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adventures into the land of the command line

network troubleshooting tools

checking the localhost’s network interface information

$ ifconfig -a

ping an ip address or a domain name for a response. ping sends ICMP echo request packets to a destination

$ ping ipaddress/domainname

Netcat is a simple Unix utility which reads and writes data across network connections, using TCP or UDP protocol. to create a TCP connection to the given port on the given target host

$ nc -v -w 1 ipaddress port

-v = verbose
-w = timeout, will silently close connection if timeout is greater than 1 second

test connectivity to an ip address and port

$ telnet ipaddress port

provide information about the path a packet takes. traceroute sends packets to a destination, asking each Internet router along the way to reply when it passes on the packet. This will show you the path packets take when you send them between your location and a destination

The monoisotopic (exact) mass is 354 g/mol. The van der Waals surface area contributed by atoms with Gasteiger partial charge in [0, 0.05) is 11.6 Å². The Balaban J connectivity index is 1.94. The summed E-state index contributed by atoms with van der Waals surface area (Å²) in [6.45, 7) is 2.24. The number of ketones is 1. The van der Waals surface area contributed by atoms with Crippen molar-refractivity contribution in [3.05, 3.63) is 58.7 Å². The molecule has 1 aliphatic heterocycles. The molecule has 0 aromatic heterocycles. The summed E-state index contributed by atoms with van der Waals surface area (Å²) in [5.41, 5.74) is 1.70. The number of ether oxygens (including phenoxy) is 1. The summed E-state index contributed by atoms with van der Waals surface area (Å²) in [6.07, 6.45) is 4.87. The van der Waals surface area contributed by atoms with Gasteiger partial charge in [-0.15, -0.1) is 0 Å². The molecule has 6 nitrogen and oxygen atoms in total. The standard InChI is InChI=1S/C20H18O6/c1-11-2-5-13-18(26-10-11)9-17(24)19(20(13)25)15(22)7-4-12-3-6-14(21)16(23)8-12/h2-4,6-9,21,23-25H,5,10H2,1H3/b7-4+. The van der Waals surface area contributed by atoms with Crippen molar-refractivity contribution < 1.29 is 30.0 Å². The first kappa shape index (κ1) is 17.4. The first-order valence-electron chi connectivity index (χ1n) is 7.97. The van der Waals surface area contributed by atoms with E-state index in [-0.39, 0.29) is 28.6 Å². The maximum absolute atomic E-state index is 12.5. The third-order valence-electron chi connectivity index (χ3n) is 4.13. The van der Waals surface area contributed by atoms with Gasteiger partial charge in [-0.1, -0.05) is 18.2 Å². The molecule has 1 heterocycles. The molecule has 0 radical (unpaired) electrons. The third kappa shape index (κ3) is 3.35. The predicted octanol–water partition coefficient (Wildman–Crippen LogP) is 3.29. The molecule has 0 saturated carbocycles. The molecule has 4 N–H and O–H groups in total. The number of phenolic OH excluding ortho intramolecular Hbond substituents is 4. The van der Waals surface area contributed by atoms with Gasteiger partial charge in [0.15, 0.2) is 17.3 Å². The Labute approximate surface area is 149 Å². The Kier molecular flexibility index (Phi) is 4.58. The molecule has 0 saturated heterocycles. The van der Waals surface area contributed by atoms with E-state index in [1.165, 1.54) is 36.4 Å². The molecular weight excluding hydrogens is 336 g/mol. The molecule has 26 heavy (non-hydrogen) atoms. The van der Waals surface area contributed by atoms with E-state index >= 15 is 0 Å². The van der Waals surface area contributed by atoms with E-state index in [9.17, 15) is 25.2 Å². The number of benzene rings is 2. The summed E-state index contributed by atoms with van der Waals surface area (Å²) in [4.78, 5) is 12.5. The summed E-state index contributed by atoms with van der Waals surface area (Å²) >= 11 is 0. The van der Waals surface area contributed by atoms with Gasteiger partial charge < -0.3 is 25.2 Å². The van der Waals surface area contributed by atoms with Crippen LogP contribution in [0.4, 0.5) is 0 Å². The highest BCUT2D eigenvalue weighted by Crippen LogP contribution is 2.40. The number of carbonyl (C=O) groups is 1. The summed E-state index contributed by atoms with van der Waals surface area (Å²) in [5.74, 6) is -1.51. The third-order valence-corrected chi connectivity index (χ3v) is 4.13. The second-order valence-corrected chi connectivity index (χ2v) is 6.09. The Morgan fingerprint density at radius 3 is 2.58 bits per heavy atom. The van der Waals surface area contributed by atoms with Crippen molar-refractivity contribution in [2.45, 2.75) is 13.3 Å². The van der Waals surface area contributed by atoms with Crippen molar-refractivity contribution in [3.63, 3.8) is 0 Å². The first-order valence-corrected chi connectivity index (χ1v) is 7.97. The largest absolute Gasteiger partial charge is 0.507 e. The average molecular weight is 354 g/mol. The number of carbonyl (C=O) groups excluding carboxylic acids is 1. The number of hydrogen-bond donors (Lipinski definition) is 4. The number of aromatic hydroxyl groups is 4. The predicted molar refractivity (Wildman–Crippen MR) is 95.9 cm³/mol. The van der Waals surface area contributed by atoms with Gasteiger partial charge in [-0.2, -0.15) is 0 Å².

$ traceroute ipaddress/domainname

look up the IP addresses associated with a domain name

$ nslookup domainname

displays incoming and outgoing network connections on your computer, which programs are making which connections, how much data is being transmitted, and other information

$ netstat -a

capture, sniff and inspect network packets

solaris:

$ snoop -d eth0 -o /tmp/somefile.cap

-d = device, choose a network interface
-o = output to a file

rhel:

$ tcpdump -s0 -A -i any port 80 | tee /tmp/output

-s = snarf or snaplength, truncates the length of each line to number of bytes. (chars). 0 = required length of whole packet, do the whole lot.
-A = Print each packet (minus its link level header) in ASCII.  Handy for capturing web pages.
-i = choose a network interface, any is all of them
port = filter by things coming on a specific port